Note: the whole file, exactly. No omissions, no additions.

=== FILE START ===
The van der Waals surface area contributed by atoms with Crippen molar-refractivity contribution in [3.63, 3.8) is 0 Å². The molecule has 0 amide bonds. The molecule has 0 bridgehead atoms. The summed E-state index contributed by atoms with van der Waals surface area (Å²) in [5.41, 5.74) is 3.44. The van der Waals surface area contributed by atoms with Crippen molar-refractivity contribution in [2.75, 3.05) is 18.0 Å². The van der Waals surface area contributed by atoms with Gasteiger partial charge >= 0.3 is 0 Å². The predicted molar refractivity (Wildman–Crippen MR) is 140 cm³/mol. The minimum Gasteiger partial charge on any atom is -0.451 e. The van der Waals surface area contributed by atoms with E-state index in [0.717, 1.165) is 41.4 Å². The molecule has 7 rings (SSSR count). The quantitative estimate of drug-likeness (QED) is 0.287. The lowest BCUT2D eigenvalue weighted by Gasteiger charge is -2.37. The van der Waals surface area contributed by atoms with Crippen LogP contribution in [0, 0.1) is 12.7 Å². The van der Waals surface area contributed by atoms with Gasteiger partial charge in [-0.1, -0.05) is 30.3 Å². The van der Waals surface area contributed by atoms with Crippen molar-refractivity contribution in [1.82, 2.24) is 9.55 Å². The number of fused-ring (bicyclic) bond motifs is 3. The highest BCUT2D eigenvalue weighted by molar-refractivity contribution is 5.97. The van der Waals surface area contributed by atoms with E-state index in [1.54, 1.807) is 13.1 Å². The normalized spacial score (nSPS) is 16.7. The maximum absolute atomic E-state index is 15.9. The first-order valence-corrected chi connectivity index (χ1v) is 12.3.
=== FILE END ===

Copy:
The van der Waals surface area contributed by atoms with Crippen molar-refractivity contribution in [3.63, 3.8) is 0 Å². The molecule has 0 amide bonds. The molecule has 0 bridgehead atoms. The summed E-state index contributed by atoms with van der Waals surface area (Å²) in [5.41, 5.74) is 3.44. The van der Waals surface area contributed by atoms with Crippen molar-refractivity contribution in [2.75, 3.05) is 18.0 Å². The van der Waals surface area contributed by atoms with Gasteiger partial charge >= 0.3 is 0 Å². The predicted molar refractivity (Wildman–Crippen MR) is 140 cm³/mol. The minimum Gasteiger partial charge on any atom is -0.451 e. The van der Waals surface area contributed by atoms with E-state index in [0.717, 1.165) is 41.4 Å². The molecule has 7 rings (SSSR count). The quantitative estimate of drug-likeness (QED) is 0.287. The lowest BCUT2D eigenvalue weighted by Gasteiger charge is -2.37. The van der Waals surface area contributed by atoms with Crippen LogP contribution in [0, 0.1) is 12.7 Å². The van der Waals surface area contributed by atoms with Gasteiger partial charge in [-0.1, -0.05) is 30.3 Å². The van der Waals surface area contributed by atoms with Crippen molar-refractivity contribution in [1.82, 2.24) is 9.55 Å². The number of fused-ring (bicyclic) bond motifs is 3. The highest BCUT2D eigenvalue weighted by molar-refractivity contribution is 5.97. The van der Waals surface area contributed by atoms with E-state index in [1.54, 1.807) is 13.1 Å². The normalized spacial score (nSPS) is 16.7. The maximum absolute atomic E-state index is 15.9. The first-order valence-corrected chi connectivity index (χ1v) is 12.3.